Report: Healthcare, Higher Ed Were Top 2 Cyber Targets in 2013
A cyber security firm says that three industries accounted for nearly two-thirds of all of its cyber events, and two of those three were healthcare and higher education.
Kroll has released an overview of the cases it handled for U.S. clients last year, and healthcare and educational institutions accounted for more than half of the company’s client events. Healthcare organizations were the victims in 38% of the attacks, and educational institutions were victims in 13% of the attacks. Financial institutions accounted for 9% of the firm’s cyber security events.
The study claims that 78% of healthcare cyber crises were tied to human error, and 22% involved an act of malicious intent. By contrast, nearly three out of four (73%) higher ed cyber events were linked to a malicious act. The report says insiders are responsible for 51% of breaches in general (either malicious or unintentional). It also predicts that educational institutions will experience more attacks in the near future.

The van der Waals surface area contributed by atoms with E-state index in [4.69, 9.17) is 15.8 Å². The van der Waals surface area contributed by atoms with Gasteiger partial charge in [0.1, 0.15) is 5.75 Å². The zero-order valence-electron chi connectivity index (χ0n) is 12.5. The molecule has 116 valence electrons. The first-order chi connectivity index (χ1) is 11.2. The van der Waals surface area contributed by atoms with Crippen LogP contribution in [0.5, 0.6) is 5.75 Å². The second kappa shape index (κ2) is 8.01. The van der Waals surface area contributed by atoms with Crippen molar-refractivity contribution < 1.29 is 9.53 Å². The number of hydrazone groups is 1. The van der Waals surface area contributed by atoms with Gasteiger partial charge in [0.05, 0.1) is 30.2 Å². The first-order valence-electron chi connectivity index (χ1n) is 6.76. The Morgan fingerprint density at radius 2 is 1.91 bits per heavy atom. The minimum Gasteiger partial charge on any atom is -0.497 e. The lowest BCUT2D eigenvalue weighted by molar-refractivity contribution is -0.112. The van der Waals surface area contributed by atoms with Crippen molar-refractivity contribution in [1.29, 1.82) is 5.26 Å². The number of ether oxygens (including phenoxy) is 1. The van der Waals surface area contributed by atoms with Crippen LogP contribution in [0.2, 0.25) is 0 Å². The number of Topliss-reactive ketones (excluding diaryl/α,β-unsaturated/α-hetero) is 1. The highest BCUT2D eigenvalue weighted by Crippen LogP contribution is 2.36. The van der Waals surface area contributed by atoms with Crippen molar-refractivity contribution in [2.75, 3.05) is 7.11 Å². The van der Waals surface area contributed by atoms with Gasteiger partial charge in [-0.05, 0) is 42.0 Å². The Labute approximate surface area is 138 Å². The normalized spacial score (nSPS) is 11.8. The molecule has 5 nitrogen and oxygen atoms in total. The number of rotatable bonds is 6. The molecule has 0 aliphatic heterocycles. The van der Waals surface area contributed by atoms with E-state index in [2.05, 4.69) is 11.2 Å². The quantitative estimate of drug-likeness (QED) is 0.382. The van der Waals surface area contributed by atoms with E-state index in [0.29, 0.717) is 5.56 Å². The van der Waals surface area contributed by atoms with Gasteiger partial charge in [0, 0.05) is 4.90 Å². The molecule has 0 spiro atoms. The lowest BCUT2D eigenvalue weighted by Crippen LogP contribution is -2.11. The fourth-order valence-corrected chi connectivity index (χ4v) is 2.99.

“The collaborative, open nature of most institutions makes the implementation of security protocols a challenge,” the report says in describing the differences between healthcare and education data security. “In addition, while both sectors are regulated by federal privacy laws, the Health Insurance Portability and Accountability Act (HIPAA) HITECH requirements have provided healthcare organizations with incentives to update security through oversight from the Department of Health and Human Services and Office for Civil Rights. Consequently, we have seen entities in this sector tightening their security protocols. Without similar regulatory development, educational institutions have not seen similar hardening of security walls and protocols.”
The challenges associated with healthcare losses include improper controls over data and a lack of understanding of who has access to key data; unnecessary retention of data; and too many people having access to data.
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